Canadians are generally proud of the country’s “universally accessible” health care system, but that doesn’t mean an ongoing debate over its effectiveness should be off limits.
Even the system’s most ardent supporters should feel there’s some room for improvement after the release of a study that ranked Canada 23rd when compared to the health care systems 29 European nations.
“Our performance is marked by very few bright spots,” said the Frontier Centre for Public Policy, a Winnipeg-based think-tank that conducted the study. Health care in this country was consistently found to be between poor and adequate.
In particular, Canada fared poorly for consumer, or patient, friendliness.
“Because our system is oriented toward providers, rather than the system’s users, consumers do not receive meaningful guarantees of timely and effective treatment.” said Rebecca Walberg, one the report’s researchers. “In successful European health care systems, there are strong patient rights laws. Because Canadians lack such rights, Canadians are treated as passive patients, rather than empowered consumers.”
Walberg said that nowhere is this more apparent than in regard to waiting times: “It’s certainly not news to Canadians that diagnosis and treatment waits in Canada are long. But it is a surprise to see that we finish at the very bottom of the (Euro Health Consumer) Index in this area.”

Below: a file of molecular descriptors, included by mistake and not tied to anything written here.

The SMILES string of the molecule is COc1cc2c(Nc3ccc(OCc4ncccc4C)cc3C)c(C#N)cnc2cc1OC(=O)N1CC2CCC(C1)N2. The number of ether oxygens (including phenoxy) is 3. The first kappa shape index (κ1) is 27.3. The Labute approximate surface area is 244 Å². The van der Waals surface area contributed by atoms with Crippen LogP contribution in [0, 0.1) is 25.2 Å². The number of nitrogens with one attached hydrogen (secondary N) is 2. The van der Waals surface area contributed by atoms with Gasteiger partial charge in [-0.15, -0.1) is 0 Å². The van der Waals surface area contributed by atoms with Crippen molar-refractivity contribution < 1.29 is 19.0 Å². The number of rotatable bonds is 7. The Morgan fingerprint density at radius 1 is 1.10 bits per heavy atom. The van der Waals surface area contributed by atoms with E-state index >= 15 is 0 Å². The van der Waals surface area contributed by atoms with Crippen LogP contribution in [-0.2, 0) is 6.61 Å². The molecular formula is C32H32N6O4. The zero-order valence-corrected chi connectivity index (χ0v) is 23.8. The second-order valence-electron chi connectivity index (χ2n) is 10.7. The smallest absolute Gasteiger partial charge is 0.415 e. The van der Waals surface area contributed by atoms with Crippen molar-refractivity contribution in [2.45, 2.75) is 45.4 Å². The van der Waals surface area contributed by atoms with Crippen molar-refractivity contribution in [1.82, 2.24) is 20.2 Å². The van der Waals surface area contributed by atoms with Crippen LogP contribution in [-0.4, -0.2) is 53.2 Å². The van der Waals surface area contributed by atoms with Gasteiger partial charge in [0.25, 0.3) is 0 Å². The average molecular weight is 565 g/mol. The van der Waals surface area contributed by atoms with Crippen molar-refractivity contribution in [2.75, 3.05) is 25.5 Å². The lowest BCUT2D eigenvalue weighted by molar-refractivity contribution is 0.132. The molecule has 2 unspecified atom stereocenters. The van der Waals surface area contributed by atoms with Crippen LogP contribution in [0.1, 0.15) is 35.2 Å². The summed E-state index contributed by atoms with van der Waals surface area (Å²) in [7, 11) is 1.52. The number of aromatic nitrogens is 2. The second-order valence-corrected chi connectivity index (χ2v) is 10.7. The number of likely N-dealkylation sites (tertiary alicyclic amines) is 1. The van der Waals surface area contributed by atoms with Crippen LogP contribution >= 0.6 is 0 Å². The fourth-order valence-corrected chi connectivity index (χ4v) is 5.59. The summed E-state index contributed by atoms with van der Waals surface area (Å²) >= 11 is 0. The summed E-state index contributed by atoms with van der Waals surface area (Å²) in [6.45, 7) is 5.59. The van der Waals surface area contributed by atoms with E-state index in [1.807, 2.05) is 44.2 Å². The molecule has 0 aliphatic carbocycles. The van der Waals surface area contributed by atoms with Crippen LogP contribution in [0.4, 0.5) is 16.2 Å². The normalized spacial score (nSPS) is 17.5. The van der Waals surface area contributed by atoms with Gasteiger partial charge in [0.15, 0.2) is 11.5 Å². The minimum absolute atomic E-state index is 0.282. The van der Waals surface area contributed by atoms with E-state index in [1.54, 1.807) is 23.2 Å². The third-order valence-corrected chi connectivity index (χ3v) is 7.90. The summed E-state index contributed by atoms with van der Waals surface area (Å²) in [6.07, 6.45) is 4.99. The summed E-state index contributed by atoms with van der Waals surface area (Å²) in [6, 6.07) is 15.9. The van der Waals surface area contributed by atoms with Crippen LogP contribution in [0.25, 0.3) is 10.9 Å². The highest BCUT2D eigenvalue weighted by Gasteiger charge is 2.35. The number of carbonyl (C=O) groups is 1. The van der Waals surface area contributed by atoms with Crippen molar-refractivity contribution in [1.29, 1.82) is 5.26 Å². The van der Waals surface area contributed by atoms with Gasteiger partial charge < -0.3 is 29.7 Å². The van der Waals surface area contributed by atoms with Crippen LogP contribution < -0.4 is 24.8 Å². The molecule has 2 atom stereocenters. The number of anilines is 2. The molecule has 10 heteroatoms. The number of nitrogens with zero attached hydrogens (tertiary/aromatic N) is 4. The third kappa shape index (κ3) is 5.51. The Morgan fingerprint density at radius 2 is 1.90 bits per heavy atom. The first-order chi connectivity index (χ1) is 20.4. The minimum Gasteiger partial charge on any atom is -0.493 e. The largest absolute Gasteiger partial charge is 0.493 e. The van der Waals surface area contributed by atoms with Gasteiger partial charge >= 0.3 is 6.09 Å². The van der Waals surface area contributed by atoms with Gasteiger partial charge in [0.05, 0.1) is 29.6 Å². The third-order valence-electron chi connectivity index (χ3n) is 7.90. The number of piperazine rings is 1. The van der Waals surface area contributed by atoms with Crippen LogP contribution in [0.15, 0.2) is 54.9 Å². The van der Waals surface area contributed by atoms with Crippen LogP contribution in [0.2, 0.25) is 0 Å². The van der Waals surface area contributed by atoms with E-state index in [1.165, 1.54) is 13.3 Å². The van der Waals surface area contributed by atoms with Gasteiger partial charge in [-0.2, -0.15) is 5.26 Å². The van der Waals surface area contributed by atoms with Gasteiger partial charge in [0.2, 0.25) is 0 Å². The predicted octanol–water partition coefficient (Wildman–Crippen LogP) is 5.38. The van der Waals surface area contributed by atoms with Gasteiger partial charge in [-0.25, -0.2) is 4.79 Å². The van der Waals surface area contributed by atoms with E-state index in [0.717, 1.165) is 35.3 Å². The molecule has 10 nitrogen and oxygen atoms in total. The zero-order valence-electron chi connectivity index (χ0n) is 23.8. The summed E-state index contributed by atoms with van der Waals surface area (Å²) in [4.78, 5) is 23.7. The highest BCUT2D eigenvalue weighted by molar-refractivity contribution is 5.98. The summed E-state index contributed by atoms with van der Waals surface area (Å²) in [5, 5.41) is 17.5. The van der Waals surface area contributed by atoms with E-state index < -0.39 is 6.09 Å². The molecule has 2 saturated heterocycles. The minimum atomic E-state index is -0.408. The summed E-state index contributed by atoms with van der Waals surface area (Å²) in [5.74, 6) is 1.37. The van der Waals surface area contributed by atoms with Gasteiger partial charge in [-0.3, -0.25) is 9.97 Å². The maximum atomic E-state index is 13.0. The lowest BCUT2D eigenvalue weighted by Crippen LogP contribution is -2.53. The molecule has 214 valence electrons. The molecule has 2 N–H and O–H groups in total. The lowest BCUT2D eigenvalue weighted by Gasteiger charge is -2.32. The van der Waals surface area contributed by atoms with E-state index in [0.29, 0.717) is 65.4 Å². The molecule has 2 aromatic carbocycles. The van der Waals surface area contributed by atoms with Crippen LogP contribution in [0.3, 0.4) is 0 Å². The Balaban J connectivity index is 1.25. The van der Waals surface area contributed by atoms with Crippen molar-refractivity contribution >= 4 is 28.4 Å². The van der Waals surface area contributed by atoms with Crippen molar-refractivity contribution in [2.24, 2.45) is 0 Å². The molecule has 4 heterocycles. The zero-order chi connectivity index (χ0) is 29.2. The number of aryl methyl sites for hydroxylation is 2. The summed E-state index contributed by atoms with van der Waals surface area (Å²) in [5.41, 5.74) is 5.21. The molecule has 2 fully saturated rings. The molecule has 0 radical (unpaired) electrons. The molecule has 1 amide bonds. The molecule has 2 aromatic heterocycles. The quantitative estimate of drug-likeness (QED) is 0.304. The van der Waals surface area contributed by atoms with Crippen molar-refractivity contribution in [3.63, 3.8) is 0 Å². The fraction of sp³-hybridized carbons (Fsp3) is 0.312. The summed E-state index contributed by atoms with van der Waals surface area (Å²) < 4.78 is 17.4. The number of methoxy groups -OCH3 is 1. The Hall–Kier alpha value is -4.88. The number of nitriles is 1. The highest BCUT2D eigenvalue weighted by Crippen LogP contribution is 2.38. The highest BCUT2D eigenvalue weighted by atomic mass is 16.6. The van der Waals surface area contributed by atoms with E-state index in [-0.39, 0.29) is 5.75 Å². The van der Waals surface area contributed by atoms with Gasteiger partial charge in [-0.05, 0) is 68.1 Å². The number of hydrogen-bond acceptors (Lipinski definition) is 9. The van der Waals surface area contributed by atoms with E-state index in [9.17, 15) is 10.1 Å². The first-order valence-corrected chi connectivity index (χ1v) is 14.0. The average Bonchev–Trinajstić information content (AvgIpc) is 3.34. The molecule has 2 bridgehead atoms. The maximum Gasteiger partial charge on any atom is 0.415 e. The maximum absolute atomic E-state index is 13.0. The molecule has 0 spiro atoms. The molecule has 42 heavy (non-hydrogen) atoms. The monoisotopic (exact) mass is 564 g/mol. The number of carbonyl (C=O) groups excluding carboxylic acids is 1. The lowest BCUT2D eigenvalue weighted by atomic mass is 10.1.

The Frontier Centre study did find that treatment is generally “excellent” in Canadian emergency rooms, and compares well when it comes to clinical outcomes. For example, the 30-day mortality rate for Canadian patients who suffered a heart attack is very low at 11.1 per cent. And for infant mortality and cancer five-year survival rates, Canada is in the middle of the European pack.
However, when it comes to how much countries spend on health care, what the reports call the “bang-for-the-buck” scale, Canada comes in dead last
(Last year, Canadians spent just over $160 billion on health care, and that figure has been going up about five per cent a year over the past decade. About 70 per cent of the total is public spending.)
“The Euro Canada Health Consumer Index shows that we do a mediocre job of fulfilling our commitment to excellent and accessible healthcare,” said Walberg. “The Austrians, the French, and the Dutch enjoy better and more accessible health care than we do, and at a lower per capita cost.”
Instead of dismissing the report, provincial governments should use the findings to improve their individual systems. For starters, Dr. Brian Day, the president of the Canadian Medical Association, said Canadian patients need to have more of a say in how health care is delivered.
“It (the study) shows we’re not getting value for money, we’re not performing at the level that a rich and successful country should perform at,” said Day.
Day adds that it’s time to get more creative in the delivery of health care. The sooner our politicians admit that, the quicker this country can embrace innovative solutions, including use of private clinics and care, that help ensure the long-term sustainability of the universal health care system.